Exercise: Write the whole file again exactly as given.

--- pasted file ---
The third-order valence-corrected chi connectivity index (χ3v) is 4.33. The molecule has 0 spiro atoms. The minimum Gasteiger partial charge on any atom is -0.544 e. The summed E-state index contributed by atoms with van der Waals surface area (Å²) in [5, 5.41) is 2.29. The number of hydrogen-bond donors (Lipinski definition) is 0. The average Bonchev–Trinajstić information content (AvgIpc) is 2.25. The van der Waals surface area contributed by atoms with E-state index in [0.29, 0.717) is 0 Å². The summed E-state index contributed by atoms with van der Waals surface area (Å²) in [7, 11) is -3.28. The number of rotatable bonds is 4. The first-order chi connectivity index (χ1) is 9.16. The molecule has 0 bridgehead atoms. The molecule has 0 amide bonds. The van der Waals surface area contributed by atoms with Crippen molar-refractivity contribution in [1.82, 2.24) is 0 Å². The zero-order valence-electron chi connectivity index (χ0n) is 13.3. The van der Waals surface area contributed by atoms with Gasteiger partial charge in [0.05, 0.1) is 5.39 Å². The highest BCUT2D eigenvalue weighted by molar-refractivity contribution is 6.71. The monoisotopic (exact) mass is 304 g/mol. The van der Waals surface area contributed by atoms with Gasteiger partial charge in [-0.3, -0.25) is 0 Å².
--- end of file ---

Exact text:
The third-order valence-corrected chi connectivity index (χ3v) is 4.33. The molecule has 0 spiro atoms. The minimum Gasteiger partial charge on any atom is -0.544 e. The summed E-state index contributed by atoms with van der Waals surface area (Å²) in [5, 5.41) is 2.29. The number of hydrogen-bond donors (Lipinski definition) is 0. The average Bonchev–Trinajstić information content (AvgIpc) is 2.25. The van der Waals surface area contributed by atoms with E-state index in [0.29, 0.717) is 0 Å². The summed E-state index contributed by atoms with van der Waals surface area (Å²) in [7, 11) is -3.28. The number of rotatable bonds is 4. The first-order chi connectivity index (χ1) is 9.16. The molecule has 0 bridgehead atoms. The molecule has 0 amide bonds. The van der Waals surface area contributed by atoms with Crippen molar-refractivity contribution in [1.82, 2.24) is 0 Å². The zero-order valence-electron chi connectivity index (χ0n) is 13.3. The van der Waals surface area contributed by atoms with Gasteiger partial charge in [0.05, 0.1) is 5.39 Å². The highest BCUT2D eigenvalue weighted by molar-refractivity contribution is 6.71. The monoisotopic (exact) mass is 304 g/mol. The van der Waals surface area contributed by atoms with Gasteiger partial charge in [-0.3, -0.25) is 0 Å².